FOR a child with autism, everyday life is a struggle. Sometimes it’s just easier to hide at home. Strangers in the street stopping to speak to them, a dog barking, or an alarm,can all cause extreme anguish to someone on the spectrum.

Receiving a diagnosis for their child can be a huge relief for parents. The disapproving looks of old ladies in the supermarket as their child lashes out, throws tins, and screams at the top of their voice, seem easier to bear when you know the reason behind it, and that it is not just that you are a Bad Parent.

When I was told, after a ten-month conveyor belt of assessments, observations and appointments, that my daughter was on the autism spectrum, I sobbed, huge, racking, convulsing sobs of relief and sadness.

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But I was lucky. As Paul Williams, MP for Stockton South, and his Stockton North counterpart Alex Cunningham pointed out in a Parliamentary debate last week, some parents in their constituencies have to wait up to four years to get to that moment.

A diagnosis, official confirmation of autism, means ripping up the parenting rulebook and starting again. Normal rules just don’t apply here. Trust me, I’ve lived it.

I’m learning that a child on the autism spectrum will not change. You can teach them some coping strategies, and how to recognise the simmering signs of anxiety, but you have to change your world to keep your child calm, and safe, and as free from anxiety as it is possible to get.

For most people, with little understanding at all of the condition, they don’t see how these children’s senses can become overwhelmed to the point they crescendo into – quite literally - primal fear. This state has to be avoided at all costs. In this state the child will not hear, they won’t see, they will fight, or they will run, like their primitive ancestors when faced with danger.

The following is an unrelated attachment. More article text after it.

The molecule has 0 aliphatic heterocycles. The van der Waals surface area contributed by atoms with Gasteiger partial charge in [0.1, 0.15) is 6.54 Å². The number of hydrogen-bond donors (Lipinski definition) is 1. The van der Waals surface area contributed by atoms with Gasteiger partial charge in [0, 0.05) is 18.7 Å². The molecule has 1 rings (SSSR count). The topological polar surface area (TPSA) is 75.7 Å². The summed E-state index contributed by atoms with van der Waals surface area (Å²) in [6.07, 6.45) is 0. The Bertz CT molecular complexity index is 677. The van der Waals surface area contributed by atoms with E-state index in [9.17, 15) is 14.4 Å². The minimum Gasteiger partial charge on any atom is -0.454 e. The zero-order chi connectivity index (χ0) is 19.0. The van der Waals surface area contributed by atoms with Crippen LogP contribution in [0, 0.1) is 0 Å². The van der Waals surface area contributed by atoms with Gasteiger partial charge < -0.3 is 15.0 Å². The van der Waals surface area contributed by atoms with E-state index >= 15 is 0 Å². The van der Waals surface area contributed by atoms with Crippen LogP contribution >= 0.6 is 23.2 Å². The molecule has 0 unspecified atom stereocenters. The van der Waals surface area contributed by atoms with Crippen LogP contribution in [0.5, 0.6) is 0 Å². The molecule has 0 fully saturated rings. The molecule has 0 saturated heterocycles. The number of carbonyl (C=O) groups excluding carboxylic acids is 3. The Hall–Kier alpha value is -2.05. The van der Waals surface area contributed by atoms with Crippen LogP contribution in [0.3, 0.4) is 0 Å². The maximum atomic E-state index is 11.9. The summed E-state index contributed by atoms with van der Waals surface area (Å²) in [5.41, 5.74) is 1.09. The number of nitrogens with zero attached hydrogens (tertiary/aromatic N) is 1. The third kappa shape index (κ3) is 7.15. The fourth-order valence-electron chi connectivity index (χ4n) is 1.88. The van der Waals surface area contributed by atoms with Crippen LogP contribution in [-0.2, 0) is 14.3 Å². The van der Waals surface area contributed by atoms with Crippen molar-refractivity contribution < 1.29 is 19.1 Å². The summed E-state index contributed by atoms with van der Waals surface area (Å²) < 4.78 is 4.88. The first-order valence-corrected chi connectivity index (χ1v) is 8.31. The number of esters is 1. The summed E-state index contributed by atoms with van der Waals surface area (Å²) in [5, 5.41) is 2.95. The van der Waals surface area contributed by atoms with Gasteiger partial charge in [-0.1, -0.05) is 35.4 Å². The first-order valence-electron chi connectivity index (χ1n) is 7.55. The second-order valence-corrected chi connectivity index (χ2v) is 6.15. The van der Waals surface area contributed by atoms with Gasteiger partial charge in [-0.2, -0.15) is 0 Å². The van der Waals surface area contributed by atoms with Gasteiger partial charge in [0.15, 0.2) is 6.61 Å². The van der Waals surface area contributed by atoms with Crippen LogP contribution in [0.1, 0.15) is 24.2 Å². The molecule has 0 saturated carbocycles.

In this state, there is nothing anyone can do. You just have to ride out the meltdown, which seems like an inexplicably mild word to describe pure, white hot fear.

I knew my sparky, funny, beautiful little girl wasn’t like the others. Her clothing labels and every jumper itched unbearably, she felt pain deeply, she fought sleep so hard. She couldn’t sit through a film at the cinema. A dark circus tent once nearly finished her off. But she is quiet and bright and kind. As a girl on the so-called high-functioning end of the spectrum, no one else saw there might be a problem until she reached the age of nine. Girls don’t always show the symptoms which ‘fit’ an autism diagnosis, which is still centred around boys. If we lived in Stockton, she wouldn’t have been diagnosed until she was halfway through secondary school.

A diagnosis isn’t the end of the battle. It’s the beginning. I applaud the MPs for standing up and trying to make a difference for the one in one hundred people – and this is a huge underestimation – that have autism spectrum disorder. The Government has agreed to measure autism waiting times, which currently have no official targets. Hopefully this will lead to targets in 2019 or 2020. It’s a first step but it will take some time. And meanwhile, there are thousands of families playing the waiting game. Waiting for their battle to begin.